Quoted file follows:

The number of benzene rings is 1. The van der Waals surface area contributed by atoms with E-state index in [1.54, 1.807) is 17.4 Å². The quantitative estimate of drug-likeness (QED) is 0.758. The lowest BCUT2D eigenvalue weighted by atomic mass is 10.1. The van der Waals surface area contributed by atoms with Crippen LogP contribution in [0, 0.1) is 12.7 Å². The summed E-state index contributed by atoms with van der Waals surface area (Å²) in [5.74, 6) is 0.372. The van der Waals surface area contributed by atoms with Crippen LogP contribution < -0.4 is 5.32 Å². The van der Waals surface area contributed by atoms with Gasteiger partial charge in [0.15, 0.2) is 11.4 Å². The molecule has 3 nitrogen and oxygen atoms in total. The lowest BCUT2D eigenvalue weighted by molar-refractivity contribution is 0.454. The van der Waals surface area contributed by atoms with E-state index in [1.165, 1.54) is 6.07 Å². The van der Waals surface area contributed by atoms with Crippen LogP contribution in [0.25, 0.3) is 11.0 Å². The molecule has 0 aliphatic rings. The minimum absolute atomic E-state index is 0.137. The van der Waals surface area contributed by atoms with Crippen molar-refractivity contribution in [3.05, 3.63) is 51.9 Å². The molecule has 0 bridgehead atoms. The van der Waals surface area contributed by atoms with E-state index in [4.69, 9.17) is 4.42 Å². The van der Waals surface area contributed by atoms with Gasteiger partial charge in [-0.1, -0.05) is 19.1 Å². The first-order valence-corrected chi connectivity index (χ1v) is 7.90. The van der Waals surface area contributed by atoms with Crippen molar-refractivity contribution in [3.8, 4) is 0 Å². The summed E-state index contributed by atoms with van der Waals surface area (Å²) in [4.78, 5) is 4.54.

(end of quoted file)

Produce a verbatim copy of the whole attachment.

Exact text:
The number of benzene rings is 1. The van der Waals surface area contributed by atoms with E-state index in [1.54, 1.807) is 17.4 Å². The quantitative estimate of drug-likeness (QED) is 0.758. The lowest BCUT2D eigenvalue weighted by atomic mass is 10.1. The van der Waals surface area contributed by atoms with Crippen LogP contribution in [0, 0.1) is 12.7 Å². The summed E-state index contributed by atoms with van der Waals surface area (Å²) in [5.74, 6) is 0.372. The van der Waals surface area contributed by atoms with Crippen LogP contribution < -0.4 is 5.32 Å². The van der Waals surface area contributed by atoms with Gasteiger partial charge in [0.15, 0.2) is 11.4 Å². The molecule has 3 nitrogen and oxygen atoms in total. The lowest BCUT2D eigenvalue weighted by molar-refractivity contribution is 0.454. The van der Waals surface area contributed by atoms with E-state index in [1.165, 1.54) is 6.07 Å². The van der Waals surface area contributed by atoms with Crippen LogP contribution in [0.25, 0.3) is 11.0 Å². The molecule has 0 aliphatic rings. The minimum absolute atomic E-state index is 0.137. The van der Waals surface area contributed by atoms with Crippen molar-refractivity contribution in [3.05, 3.63) is 51.9 Å². The molecule has 0 bridgehead atoms. The van der Waals surface area contributed by atoms with E-state index in [4.69, 9.17) is 4.42 Å². The van der Waals surface area contributed by atoms with Gasteiger partial charge in [-0.1, -0.05) is 19.1 Å². The first-order valence-corrected chi connectivity index (χ1v) is 7.90. The van der Waals surface area contributed by atoms with Crippen molar-refractivity contribution in [3.8, 4) is 0 Å². The summed E-state index contributed by atoms with van der Waals surface area (Å²) in [4.78, 5) is 4.54.